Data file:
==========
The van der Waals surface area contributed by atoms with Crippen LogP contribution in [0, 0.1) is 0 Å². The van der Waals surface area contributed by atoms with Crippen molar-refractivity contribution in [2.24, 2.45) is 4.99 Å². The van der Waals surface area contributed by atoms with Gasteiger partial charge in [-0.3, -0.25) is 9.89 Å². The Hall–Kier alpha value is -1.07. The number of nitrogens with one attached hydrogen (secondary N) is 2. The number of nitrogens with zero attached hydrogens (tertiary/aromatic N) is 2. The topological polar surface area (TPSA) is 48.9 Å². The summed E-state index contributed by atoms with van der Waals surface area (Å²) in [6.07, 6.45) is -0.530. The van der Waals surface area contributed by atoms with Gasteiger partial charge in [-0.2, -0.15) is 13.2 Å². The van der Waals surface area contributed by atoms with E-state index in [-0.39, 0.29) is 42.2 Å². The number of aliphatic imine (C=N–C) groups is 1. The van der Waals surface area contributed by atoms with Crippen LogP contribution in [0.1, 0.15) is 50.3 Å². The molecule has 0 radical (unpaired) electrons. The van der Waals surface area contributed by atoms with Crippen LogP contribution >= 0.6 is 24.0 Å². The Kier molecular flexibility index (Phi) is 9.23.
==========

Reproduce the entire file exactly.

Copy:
The van der Waals surface area contributed by atoms with Crippen LogP contribution in [0, 0.1) is 0 Å². The van der Waals surface area contributed by atoms with Crippen molar-refractivity contribution in [2.24, 2.45) is 4.99 Å². The van der Waals surface area contributed by atoms with Gasteiger partial charge in [-0.3, -0.25) is 9.89 Å². The Hall–Kier alpha value is -1.07. The number of nitrogens with one attached hydrogen (secondary N) is 2. The number of nitrogens with zero attached hydrogens (tertiary/aromatic N) is 2. The topological polar surface area (TPSA) is 48.9 Å². The summed E-state index contributed by atoms with van der Waals surface area (Å²) in [6.07, 6.45) is -0.530. The van der Waals surface area contributed by atoms with Gasteiger partial charge in [-0.2, -0.15) is 13.2 Å². The van der Waals surface area contributed by atoms with E-state index in [-0.39, 0.29) is 42.2 Å². The number of aliphatic imine (C=N–C) groups is 1. The van der Waals surface area contributed by atoms with Crippen LogP contribution in [0.1, 0.15) is 50.3 Å². The molecule has 0 radical (unpaired) electrons. The van der Waals surface area contributed by atoms with Crippen LogP contribution >= 0.6 is 24.0 Å². The Kier molecular flexibility index (Phi) is 9.23.